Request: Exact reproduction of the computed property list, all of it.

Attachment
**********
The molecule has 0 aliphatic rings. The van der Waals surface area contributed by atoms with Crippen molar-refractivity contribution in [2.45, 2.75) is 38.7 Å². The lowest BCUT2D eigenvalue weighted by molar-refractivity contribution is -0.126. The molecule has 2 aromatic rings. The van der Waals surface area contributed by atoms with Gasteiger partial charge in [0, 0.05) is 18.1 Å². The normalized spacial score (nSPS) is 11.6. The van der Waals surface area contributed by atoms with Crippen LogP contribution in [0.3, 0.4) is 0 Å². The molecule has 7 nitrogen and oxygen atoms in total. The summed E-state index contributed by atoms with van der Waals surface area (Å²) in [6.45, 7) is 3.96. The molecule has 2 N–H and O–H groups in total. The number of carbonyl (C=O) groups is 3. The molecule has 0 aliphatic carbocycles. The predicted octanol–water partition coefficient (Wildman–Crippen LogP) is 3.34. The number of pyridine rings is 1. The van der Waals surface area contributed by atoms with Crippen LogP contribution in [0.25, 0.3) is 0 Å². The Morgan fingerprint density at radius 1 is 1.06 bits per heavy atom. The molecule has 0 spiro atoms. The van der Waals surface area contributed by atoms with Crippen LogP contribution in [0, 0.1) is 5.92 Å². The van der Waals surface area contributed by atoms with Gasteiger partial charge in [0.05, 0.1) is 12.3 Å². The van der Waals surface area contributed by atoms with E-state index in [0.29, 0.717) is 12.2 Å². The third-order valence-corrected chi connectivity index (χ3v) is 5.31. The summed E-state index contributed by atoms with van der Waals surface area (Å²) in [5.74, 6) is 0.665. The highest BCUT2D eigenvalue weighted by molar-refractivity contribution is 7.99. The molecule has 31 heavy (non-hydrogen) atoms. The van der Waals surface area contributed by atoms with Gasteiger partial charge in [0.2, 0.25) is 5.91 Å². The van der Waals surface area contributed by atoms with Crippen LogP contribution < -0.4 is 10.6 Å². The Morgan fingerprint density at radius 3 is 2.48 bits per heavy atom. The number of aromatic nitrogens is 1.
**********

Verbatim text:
The molecule has 0 aliphatic rings. The van der Waals surface area contributed by atoms with Crippen molar-refractivity contribution in [2.45, 2.75) is 38.7 Å². The lowest BCUT2D eigenvalue weighted by molar-refractivity contribution is -0.126. The molecule has 2 aromatic rings. The van der Waals surface area contributed by atoms with Gasteiger partial charge in [0, 0.05) is 18.1 Å². The normalized spacial score (nSPS) is 11.6. The van der Waals surface area contributed by atoms with Crippen LogP contribution in [0.3, 0.4) is 0 Å². The molecule has 7 nitrogen and oxygen atoms in total. The summed E-state index contributed by atoms with van der Waals surface area (Å²) in [6.45, 7) is 3.96. The molecule has 2 N–H and O–H groups in total. The number of carbonyl (C=O) groups is 3. The molecule has 0 aliphatic carbocycles. The predicted octanol–water partition coefficient (Wildman–Crippen LogP) is 3.34. The number of pyridine rings is 1. The van der Waals surface area contributed by atoms with Crippen LogP contribution in [0.25, 0.3) is 0 Å². The Morgan fingerprint density at radius 1 is 1.06 bits per heavy atom. The molecule has 0 spiro atoms. The van der Waals surface area contributed by atoms with Crippen LogP contribution in [0, 0.1) is 5.92 Å². The van der Waals surface area contributed by atoms with Gasteiger partial charge in [0.05, 0.1) is 12.3 Å². The van der Waals surface area contributed by atoms with E-state index in [0.29, 0.717) is 12.2 Å². The third-order valence-corrected chi connectivity index (χ3v) is 5.31. The summed E-state index contributed by atoms with van der Waals surface area (Å²) in [5.74, 6) is 0.665. The highest BCUT2D eigenvalue weighted by molar-refractivity contribution is 7.99. The molecule has 31 heavy (non-hydrogen) atoms. The van der Waals surface area contributed by atoms with Gasteiger partial charge in [0.2, 0.25) is 5.91 Å². The van der Waals surface area contributed by atoms with Crippen LogP contribution < -0.4 is 10.6 Å². The Morgan fingerprint density at radius 3 is 2.48 bits per heavy atom. The number of aromatic nitrogens is 1.